Looked outside lately? Yes, that’s sunshine and warm weather — a perfect time to get out and get moving. Yes, we know you’ve heard it before. And yes, we know you realize you should be moving more, and you’ve meant to get started. Well, maybe these facts can help motivate you.
First, let’s make clear that being sedentary isn’t all your fault. Today’s world is full of things that make life easier and have reduced physical work.
Take that job of being a homemaker. One British study found that in the early 1950’s the average woman burned more than 1,000 calories a day working around the house. Today that number has shrunk to about 550 calories a day. Thank you robot floor vacuums, clothes dryers and all our other work-saving appliances. Outside the house? Sitting in front of that computer doesn’t burn many calories.
At the same time it’s estimated that the number of calories we eat has increased considerably. Blame it on packaged and processed foods, all those fast food restaurant choices, and the fact that we eat out more these days. In 1970 it was estimated that Americans ate an average of about 2,150 calories each day. Today that number is up to 2,760.
So fewer calories burned but more calories consumed? That might have something to do with the weight and health issues so many of us are facing. So what’s the cure?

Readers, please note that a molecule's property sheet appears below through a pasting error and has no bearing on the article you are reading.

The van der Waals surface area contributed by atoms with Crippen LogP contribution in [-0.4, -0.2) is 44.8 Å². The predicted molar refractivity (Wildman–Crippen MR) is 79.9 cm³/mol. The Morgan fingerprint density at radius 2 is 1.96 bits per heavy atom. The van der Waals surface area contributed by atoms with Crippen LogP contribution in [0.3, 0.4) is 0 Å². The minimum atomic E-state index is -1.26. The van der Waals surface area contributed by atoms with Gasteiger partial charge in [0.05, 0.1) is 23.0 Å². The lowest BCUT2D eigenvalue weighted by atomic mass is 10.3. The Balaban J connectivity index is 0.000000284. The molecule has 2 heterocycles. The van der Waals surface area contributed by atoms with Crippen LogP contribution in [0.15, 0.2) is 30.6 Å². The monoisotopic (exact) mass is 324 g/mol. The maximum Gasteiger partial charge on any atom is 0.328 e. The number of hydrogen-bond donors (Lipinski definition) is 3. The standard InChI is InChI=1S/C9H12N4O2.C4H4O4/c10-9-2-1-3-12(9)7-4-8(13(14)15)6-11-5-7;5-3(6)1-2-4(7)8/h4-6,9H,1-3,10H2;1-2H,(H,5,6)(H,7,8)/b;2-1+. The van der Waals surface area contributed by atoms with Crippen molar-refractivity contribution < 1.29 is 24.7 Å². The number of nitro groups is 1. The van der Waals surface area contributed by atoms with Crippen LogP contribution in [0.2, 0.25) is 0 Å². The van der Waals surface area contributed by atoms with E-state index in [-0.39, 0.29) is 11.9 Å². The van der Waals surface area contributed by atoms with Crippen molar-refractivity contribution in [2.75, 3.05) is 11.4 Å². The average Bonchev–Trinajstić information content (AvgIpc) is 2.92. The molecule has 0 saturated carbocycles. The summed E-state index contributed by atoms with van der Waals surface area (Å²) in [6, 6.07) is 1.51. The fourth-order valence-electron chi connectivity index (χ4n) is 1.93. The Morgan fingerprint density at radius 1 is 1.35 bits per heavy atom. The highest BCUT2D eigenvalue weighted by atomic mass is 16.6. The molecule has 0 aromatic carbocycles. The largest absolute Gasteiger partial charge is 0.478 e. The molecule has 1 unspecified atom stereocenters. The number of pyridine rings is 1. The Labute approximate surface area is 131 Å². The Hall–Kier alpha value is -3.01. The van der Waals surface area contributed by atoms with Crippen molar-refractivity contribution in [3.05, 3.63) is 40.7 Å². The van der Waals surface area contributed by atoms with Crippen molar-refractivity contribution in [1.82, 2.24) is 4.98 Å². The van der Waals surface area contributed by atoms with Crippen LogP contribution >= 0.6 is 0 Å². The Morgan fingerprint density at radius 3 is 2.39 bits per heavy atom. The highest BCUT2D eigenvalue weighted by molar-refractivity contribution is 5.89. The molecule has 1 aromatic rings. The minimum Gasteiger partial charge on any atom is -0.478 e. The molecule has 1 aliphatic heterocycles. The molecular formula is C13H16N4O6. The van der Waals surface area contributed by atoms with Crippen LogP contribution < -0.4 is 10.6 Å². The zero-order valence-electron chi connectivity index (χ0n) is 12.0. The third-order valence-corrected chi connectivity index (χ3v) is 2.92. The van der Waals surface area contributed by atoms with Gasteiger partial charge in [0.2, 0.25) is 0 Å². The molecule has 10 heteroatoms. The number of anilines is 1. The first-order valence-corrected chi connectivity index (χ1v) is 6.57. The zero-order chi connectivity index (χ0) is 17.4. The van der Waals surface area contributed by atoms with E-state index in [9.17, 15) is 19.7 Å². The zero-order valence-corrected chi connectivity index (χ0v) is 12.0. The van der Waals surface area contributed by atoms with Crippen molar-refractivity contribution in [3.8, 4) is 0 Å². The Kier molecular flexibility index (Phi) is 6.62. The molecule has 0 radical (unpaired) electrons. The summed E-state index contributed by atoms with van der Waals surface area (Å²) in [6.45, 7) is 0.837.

Eating smarter and healthier is a big part of the answer. Sometimes that means choosing a salad over a burger. Sometimes it means declining that second helping or some dessert.
But to make a real difference, an exercise program should also be part of every person’s life. Exercise and the calories it burns certainly helps in weight control, but also supplies many other benefits.
Regular exercise has been shown to reduce the risk of cardiovascular disease, Type 2 diabetes, some cancers, high blood pressure and several other health issues.
We professional counselors recommend it for the mental health benefits it brings. Regular exercise has been shown to help overcome depression, increase self-esteem, reduce stress and anxiety, and even improve memory and overall thinking.
So take advantage of this summer weather. And it’s not necessary to become a gym rat. Even a ten minute walk every day can surprise you with the benefits it can bring.
“Counseling Corner” is provided by the American Counseling Association. Comments and questions to ACAcorner@counseling.org or visit the ACA website at www.counseling.org.
From the American Counseling Association